It went off beautifully. As the names stacked up, the crowd thickened and waited with piqued enthusiasm for each new name. It became almost like watching a football game, with cheers, applause and crowd roar greeting each new name.
The Final Poster
In mid-June we were finally ready to reveal the poster. Gone was the matrix of teaser dots, giving way to a panoramic illustration of one of the festival’s strongest attributes: its location. I once again wanted to capture the feel of our widescreen skies at sunset. That crisp summer air and warm energy of twilight setting in.
Since we needed to satisfy the dual needs of attracting people from SoCal and also the Bay, it was decided that we should do two colorways: a Blue Sky version for people coming in from San Francisco who might be worried that the inland summer heat in Sacramento would be too hellish, and my initial preferred version referencing our spectacular sunsets in rich sherbet tones of purple and orange.
While I wasn’t initially sold on this two-poster approach, it led to an unexpected breakthrough when designing the website…
I worked with my developers to create a pure CSS transition from the two posters different backgrounds, seamlessly shifting from the orange gradient to the blue. It worked beautifully and since it was all-CSS it loaded swiftly and cleanly, even on mobile. For SEO purposes, I wanted the home page lineup to be set in dynamic text. It would have perhaps been a lot easier to make this a static graphic but I was determined to set this all in HTML with media-queries resetting the text on mobile. It wasn’t easy, but I think it made all the difference.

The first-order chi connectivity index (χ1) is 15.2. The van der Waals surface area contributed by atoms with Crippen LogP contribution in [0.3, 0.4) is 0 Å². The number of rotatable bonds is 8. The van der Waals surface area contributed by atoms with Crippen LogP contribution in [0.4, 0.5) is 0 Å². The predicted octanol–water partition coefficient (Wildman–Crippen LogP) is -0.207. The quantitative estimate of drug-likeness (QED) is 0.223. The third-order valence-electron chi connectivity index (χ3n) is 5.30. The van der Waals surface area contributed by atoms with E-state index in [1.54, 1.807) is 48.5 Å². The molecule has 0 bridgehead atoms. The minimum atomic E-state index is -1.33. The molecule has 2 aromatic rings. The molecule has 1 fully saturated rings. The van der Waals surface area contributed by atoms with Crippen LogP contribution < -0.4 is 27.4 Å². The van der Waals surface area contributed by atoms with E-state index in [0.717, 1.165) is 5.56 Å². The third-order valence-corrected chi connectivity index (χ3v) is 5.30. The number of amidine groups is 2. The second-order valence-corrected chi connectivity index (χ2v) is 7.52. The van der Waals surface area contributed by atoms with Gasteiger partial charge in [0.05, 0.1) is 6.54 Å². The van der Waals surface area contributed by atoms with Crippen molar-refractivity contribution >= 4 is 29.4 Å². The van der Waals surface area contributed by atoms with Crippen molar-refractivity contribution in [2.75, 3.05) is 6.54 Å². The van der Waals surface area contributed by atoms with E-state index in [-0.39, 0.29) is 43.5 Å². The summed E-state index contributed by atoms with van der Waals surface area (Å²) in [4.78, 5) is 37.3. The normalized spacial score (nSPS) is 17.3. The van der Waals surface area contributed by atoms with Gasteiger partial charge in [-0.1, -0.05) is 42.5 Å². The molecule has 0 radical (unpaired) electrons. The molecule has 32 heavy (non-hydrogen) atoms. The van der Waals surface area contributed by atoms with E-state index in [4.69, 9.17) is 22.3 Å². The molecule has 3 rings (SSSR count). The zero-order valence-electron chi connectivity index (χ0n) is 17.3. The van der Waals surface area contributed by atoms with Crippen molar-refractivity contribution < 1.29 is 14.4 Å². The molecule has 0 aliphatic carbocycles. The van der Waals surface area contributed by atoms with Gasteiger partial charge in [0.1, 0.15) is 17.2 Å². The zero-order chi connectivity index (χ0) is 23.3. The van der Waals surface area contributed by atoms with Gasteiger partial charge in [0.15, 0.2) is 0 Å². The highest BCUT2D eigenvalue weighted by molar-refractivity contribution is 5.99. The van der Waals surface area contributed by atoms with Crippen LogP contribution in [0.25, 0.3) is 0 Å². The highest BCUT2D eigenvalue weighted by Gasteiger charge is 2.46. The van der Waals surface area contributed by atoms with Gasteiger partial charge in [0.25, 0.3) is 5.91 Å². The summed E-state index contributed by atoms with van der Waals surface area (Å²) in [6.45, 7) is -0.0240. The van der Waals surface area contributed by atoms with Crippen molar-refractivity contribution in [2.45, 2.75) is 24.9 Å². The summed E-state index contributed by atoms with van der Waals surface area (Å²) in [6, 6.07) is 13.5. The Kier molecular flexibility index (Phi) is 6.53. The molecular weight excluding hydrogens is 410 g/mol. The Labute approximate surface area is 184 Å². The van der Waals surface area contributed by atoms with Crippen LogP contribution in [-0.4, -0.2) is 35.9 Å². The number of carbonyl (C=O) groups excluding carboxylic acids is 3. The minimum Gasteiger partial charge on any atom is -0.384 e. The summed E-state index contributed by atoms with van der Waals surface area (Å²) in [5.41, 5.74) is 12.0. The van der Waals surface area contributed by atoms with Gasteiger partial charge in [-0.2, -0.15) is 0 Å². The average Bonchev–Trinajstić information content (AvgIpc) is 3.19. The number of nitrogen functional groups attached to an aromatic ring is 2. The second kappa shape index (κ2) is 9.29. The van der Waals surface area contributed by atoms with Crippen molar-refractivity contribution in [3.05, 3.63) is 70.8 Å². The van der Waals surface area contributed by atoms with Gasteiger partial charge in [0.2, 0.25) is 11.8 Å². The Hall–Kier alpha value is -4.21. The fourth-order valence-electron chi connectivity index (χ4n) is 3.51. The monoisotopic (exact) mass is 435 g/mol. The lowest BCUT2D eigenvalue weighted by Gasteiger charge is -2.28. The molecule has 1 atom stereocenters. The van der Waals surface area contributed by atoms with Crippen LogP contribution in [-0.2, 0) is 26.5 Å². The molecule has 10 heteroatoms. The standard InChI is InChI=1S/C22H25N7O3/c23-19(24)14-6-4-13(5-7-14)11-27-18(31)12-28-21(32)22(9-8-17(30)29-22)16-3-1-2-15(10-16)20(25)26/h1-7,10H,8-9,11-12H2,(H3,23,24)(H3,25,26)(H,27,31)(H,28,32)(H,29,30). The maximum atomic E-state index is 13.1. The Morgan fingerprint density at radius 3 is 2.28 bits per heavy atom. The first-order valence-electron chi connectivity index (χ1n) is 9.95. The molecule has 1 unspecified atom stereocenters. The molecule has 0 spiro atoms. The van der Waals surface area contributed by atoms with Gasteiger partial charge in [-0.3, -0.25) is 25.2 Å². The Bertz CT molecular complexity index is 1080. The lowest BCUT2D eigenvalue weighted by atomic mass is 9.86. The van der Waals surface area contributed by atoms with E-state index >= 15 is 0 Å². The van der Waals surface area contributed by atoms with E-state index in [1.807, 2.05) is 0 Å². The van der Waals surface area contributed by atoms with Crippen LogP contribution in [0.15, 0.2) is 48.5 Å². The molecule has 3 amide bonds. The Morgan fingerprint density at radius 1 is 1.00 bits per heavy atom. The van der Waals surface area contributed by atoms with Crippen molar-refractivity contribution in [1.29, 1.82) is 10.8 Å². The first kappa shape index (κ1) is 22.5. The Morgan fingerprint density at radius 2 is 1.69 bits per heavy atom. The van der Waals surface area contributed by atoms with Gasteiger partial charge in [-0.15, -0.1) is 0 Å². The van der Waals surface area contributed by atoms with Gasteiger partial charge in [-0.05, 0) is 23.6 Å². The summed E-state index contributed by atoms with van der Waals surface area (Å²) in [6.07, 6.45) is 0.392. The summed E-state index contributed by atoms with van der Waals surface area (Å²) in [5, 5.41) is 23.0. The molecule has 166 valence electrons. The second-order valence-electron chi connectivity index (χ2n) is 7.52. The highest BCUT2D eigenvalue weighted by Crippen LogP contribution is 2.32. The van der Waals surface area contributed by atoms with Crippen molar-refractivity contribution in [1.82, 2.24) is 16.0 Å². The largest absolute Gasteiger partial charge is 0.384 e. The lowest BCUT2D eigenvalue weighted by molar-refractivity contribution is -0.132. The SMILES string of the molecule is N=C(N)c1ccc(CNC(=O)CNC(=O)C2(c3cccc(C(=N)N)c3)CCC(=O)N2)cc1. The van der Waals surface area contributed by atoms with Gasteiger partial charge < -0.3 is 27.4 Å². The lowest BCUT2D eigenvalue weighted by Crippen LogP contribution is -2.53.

For the interior Lineup page I brought back the dot motif as a way to standardize what I was anticipating to be a number of band press shots of varying qualities and form factors. I wanted a way to show off the variety of acts in a “roundup” style that also gave users a simple way to immediately sample each artist. Every act was linked to representative videos and (when possible) Soundcloud pages.
In addition to the website, we also had a very robust social media presence, incorporating our branding and mascot into the steady pulse of our Facebook, Instagram, and Twitter streams. We employed a playful attitude toward online sales, individual artist announcements, held a number of different interactive contests, and even used our social media to mark the historic passage of marriage equality that June.
The Event / Branding the Location
Onsite branding included numerous scrims, “totems” (large 4 sided pillars which featured schedules, stage names and artwork featured in the 2015 TBD Poster Series), stage video interstitial bumpers and screen printed tee shirts and tank tops.
While this was indeed a gargantuan project, I was able to create an extremely cohesive look and feel that cascaded through countless promotional materials including many pieces of social media, print, web, video and other assorted ephemera not showcased here. The brand gave a sense of place, identity, and personality to the event that managed to really capture the public’s imagination in a way that even caused members of the public to pick up the torch and run with it. Over the course of 2015, the logo and our mascot appeared all over the region and the country. One of the greatest complements I saw to how the work was resonating was on the final night of the festival when I ran into a working Tibby costume that someone had built to wear to the event.